“Barka Da Sallah” How Nigeria Celebrates Eid-el-Fitr
Eid-el-Fitr also called Feast of Breaking the Fast, the Sugar Feast, Bayram (Bajram), the Sweet Festival or Hari Raya Puasa and the Lesser Eid, is an important religious holiday celebrated by Muslims worldwide that marks the end of Ramadan, the Islamic holy month of fasting (sawm).
The religious Eid is a single day during which Muslims are not permitted to fast. The holiday celebrates the conclusion of the 29 or 30 days of dawn-to-sunset fasting during the entire month of Ramadan. The day of Eid, therefore, falls on the first day of the month of Shawwal.
The date for the start of any lunar Hijri month varies based on the observation of new moon by local religious authorities, so the exact day of celebration varies by locality. However, in most countries, it is generally celebrated on the same day as Saudi Arabia.
Nigeria is officially a secular country populated by large numbers of Muslims and Christians, In Nigeria Eid el Fitr is also known as “Small Sallah” and generally on this day people greet with the traditional greetings to each other Barka Da Sallah”, which means “Greetings on Sallah” in the Hausa language, Muslims did the prayer in the ground which was especially build for the the prayers held, after that they all take meals which they prepared for this special day generally prepared by the women of the household, The Federal holiday typically lasts for two days in Nigeria.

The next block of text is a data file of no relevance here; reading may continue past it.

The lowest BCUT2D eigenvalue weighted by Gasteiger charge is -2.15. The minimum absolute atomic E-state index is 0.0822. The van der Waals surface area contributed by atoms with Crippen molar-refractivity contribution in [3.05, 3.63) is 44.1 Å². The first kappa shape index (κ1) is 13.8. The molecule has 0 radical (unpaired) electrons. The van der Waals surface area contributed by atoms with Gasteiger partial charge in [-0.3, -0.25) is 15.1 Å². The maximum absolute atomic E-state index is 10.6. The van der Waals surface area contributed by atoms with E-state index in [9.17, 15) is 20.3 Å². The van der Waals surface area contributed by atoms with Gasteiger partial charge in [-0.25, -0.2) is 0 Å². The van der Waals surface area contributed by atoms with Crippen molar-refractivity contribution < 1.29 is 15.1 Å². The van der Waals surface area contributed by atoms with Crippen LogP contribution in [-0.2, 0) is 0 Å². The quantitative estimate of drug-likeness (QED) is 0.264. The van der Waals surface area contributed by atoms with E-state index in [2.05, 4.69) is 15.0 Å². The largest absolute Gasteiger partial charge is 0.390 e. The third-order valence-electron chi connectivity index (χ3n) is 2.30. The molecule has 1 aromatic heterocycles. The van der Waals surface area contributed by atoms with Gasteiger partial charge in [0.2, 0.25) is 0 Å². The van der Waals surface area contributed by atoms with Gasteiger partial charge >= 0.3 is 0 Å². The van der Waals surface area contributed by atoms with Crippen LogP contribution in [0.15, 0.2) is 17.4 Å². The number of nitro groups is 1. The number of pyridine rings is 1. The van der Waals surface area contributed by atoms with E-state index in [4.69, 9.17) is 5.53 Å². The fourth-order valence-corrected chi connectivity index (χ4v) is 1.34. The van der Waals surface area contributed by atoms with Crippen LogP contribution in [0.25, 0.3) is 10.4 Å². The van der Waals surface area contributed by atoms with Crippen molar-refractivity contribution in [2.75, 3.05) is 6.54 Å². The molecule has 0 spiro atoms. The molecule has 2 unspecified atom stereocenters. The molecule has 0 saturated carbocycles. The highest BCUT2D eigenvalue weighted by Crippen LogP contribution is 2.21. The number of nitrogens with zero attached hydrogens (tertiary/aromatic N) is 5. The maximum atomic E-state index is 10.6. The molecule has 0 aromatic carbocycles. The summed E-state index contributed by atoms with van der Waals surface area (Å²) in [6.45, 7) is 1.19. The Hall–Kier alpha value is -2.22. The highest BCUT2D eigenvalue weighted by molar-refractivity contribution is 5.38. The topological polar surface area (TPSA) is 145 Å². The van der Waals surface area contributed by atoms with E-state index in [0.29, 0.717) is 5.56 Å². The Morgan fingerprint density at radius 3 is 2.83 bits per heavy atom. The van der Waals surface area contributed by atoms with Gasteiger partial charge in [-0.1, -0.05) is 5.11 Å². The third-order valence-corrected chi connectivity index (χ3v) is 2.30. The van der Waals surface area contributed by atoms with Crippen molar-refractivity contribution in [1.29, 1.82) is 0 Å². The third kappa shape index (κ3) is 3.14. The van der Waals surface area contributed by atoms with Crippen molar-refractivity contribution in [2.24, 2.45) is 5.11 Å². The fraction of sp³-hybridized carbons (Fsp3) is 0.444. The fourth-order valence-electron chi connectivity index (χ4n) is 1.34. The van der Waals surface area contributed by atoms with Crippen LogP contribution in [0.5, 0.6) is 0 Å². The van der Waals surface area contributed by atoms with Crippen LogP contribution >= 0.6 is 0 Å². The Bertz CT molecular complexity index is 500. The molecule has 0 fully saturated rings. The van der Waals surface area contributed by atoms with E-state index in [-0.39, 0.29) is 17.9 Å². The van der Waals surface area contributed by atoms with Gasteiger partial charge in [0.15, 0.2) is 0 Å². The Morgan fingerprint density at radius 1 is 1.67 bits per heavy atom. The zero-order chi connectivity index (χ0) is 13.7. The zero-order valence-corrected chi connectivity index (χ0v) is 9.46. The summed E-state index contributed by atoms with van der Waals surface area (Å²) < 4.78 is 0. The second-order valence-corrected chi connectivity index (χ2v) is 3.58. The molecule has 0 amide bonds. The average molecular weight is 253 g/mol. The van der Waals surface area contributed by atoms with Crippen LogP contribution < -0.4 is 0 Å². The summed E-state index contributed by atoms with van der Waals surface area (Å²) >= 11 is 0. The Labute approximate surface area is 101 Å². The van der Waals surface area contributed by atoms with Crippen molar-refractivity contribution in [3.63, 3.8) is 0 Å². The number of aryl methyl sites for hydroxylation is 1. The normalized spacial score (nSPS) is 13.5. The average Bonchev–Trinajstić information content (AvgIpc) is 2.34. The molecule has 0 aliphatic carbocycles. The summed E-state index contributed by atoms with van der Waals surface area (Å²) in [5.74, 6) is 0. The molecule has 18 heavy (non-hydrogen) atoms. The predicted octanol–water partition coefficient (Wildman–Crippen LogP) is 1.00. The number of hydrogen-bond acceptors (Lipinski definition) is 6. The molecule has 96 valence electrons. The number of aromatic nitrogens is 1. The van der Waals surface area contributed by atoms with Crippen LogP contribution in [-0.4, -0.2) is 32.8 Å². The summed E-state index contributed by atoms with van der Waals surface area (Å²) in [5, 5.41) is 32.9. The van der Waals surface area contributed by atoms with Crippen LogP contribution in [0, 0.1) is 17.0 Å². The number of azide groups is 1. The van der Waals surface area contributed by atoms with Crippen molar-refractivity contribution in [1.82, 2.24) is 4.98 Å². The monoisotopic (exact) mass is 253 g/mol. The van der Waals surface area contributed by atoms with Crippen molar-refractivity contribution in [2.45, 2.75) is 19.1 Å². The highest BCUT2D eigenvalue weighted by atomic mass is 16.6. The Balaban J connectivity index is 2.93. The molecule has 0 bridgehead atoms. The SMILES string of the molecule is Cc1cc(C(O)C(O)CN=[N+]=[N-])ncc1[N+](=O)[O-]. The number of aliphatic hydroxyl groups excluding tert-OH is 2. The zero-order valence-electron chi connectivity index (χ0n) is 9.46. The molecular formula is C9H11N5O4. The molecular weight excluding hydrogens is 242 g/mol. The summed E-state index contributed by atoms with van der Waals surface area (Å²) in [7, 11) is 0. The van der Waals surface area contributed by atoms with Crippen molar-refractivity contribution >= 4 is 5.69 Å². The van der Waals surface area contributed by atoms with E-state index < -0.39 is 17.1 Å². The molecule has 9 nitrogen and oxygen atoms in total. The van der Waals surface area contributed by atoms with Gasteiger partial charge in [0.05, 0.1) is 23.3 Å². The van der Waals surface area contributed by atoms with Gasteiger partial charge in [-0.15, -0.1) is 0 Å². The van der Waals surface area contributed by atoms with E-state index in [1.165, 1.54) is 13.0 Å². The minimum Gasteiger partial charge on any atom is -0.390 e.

Nigeria’s Federal Government declared Friday, July 17 and Monday,July 20,2015 as public holidays to the mark the end of Ramadan and celebrations of Eid-El-Fitri.